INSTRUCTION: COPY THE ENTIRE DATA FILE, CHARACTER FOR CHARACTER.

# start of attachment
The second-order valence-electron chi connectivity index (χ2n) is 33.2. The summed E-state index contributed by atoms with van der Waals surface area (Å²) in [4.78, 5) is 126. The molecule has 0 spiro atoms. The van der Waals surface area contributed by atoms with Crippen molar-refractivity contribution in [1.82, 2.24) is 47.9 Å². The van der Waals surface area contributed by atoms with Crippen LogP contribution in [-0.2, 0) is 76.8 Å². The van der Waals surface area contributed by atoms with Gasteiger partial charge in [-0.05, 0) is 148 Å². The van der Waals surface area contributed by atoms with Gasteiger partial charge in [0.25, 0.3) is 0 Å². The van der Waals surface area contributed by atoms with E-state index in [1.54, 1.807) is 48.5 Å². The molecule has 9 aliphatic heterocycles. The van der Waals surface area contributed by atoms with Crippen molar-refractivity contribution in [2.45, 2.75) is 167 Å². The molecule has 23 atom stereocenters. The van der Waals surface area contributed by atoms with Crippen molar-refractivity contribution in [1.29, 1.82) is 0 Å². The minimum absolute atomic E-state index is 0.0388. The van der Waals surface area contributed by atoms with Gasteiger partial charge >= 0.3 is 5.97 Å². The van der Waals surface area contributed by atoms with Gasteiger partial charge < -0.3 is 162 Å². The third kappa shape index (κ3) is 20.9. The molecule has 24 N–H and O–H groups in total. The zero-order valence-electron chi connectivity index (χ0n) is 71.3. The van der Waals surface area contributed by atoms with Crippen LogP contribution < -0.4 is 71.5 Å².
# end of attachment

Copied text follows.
The second-order valence-electron chi connectivity index (χ2n) is 33.2. The summed E-state index contributed by atoms with van der Waals surface area (Å²) in [4.78, 5) is 126. The molecule has 0 spiro atoms. The van der Waals surface area contributed by atoms with Crippen molar-refractivity contribution in [1.82, 2.24) is 47.9 Å². The van der Waals surface area contributed by atoms with Crippen LogP contribution in [-0.2, 0) is 76.8 Å². The van der Waals surface area contributed by atoms with Gasteiger partial charge in [-0.05, 0) is 148 Å². The van der Waals surface area contributed by atoms with Gasteiger partial charge in [0.25, 0.3) is 0 Å². The van der Waals surface area contributed by atoms with E-state index in [1.54, 1.807) is 48.5 Å². The molecule has 9 aliphatic heterocycles. The van der Waals surface area contributed by atoms with Crippen molar-refractivity contribution in [2.45, 2.75) is 167 Å². The molecule has 23 atom stereocenters. The van der Waals surface area contributed by atoms with Crippen molar-refractivity contribution in [1.29, 1.82) is 0 Å². The minimum absolute atomic E-state index is 0.0388. The van der Waals surface area contributed by atoms with Gasteiger partial charge >= 0.3 is 5.97 Å². The van der Waals surface area contributed by atoms with Gasteiger partial charge < -0.3 is 162 Å². The third kappa shape index (κ3) is 20.9. The molecule has 24 N–H and O–H groups in total. The zero-order valence-electron chi connectivity index (χ0n) is 71.3. The van der Waals surface area contributed by atoms with Crippen LogP contribution < -0.4 is 71.5 Å².